Shorts: U.S.

House bill backs peace plans

washington (jta) | A new bill in the U.S. House of Representatives embraces unofficial Israeli-Palestinian peace proposals.

The resolution, introduced Tuesday, Dec. 9 by Rep. Lois Capps (D-Santa Barbara), calls on Israeli, Palestinian and U.S. leaders to work with advocates of alternative peace plans to end violence in the region and seek lasting peace.

“We must support the pursuit of peace in the Middle East through all serious and credible means,” Capps said.

An identical resolution was introduced last month in the Senate by Sen. Dianne Feinstein (D-Calif.).

Touchdowns for Allah

los angeles (jta) | The names of some teams in a Muslim football tournament in California are causing controversy.

Jewish leaders are protesting after some of the teams in the Jan. 4 tournament chose names such as Intifada, Soldiers of Allah and Mujahadeen, or Holy Warrior.

“A lot of the kids on our team are from Palestinian origin,” The Associated Press quoted Tarek Shawkya, the captain of the Intifada team, as saying.

“We are in solidarity with people in the uprising. It’s about human rights and basic freedoms.”

Rabbi Bernie King, who lives in Irvine, where the tournament is being held, said the team names undermined those who worked to have closer relations with Muslims.

U.S. Arabs double since 1980

washington (jta) | The number of U.S. residents of Arabic descent has doubled since 1980.

According to a U.S. Census report published Dec. 3, some 1.2 million people reported Arab ancestry in the 2000 census, up from 610,000 in 1980.

More than a third, 37 percent, said they were of Lebanese descent. The next largest groups were Egyptian and Syrian, at 12 percent each.

Palestinians constituted 6.1 percent of the respondents. Half of the population lived in five states: California, Florida, Michigan, New Jersey and New York.

Rabbi says Israel stance hurt him

new york (jta) | A New York rabbi says he lost his pulpit job after criticizing Israel and the U.S. war in Iraq.

Temple Emanuel, a 600-family Reform congregation in Lynbrook, N.Y., voted last week not to renew Rabbi Paul Joseph’s contract when it expires this month.

The vote came after Joseph delivered a Kol Nidre sermon saying Israel and the United States “have lost their moral compass and slipped back into more primitive modes of acting,” the New York Jewish Week reported.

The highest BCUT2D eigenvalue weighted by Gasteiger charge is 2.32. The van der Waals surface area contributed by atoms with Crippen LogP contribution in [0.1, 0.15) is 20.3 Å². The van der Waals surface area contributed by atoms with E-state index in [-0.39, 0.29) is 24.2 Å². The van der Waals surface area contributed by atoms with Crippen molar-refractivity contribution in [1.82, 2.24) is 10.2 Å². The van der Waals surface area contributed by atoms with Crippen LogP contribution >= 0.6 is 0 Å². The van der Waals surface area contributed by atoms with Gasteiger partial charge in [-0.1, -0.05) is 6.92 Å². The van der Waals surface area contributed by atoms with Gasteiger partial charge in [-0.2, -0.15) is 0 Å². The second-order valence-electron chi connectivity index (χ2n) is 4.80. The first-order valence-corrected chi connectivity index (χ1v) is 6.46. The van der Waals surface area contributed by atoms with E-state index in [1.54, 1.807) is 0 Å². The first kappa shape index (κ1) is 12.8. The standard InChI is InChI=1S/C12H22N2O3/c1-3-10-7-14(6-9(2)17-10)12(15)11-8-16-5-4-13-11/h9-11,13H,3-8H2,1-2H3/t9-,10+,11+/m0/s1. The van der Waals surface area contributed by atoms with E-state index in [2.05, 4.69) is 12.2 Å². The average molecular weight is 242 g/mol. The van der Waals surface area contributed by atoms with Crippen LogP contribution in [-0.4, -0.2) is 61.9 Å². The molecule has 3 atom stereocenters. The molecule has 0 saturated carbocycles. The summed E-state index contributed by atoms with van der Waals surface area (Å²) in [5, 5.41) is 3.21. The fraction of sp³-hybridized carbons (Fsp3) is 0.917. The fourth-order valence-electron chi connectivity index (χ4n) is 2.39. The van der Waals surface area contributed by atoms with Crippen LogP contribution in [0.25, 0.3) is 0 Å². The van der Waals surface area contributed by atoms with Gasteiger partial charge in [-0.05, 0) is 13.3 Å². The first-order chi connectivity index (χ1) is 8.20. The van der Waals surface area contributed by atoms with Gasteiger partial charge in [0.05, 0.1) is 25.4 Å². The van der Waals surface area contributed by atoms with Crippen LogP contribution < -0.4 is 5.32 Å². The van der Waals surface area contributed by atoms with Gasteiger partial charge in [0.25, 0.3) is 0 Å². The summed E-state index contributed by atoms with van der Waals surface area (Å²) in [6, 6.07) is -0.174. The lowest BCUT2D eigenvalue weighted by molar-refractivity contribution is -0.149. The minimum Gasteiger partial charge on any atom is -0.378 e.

Temple leaders maintained that while the rabbi’s remarks divided the congregation, Joseph was being fired mainly over criticism of his pastoral work.

Yom Kippur discharges lead to protest

washington (jta) | Two congressmen are asking why two Jews were discharged from the U.S. Army for missing a class scheduled for Yom Kippur.

Reps. Robert Wexler (D-Fla.) and Chris Bell (D-Texas) wrote to the army asking why Refael and Margaret Chaiken were dismissed from their five-year commitment to be interrogators in the U.S.-led war on terrorism after they missed a class on Yom Kippur.

An army spokeswoman told The Associated Press that the two were dismissed because they did not meet course requirements at Fort Huachuca, Ariz., adding that the army acted within its policy on accommodating religious practice.

Reps: Israel peace key in Iraq

washington (jta) | Two congressmen who toured Iraq say solving the Israeli-Palestinian conflict is key to fighting terrorism.

Reps. Frank Wolf (R-Va.) and Christopher Shays (R-Conn.) say negotiating a successful Israeli-Palestinian peace is key to bolstering U.S. credibility among Iraqis.

“You will not solve the war on terrorism until you solve the problem in the Middle East,” Wolf said Tuesday at a briefing on his tour. “It has an impact on what takes place in Iraq.”

The two recommended that President Bush name a high-level envoy to the region, suggesting as possibilities Bush’s father or George Shultz, President Reagan’s secretary of state.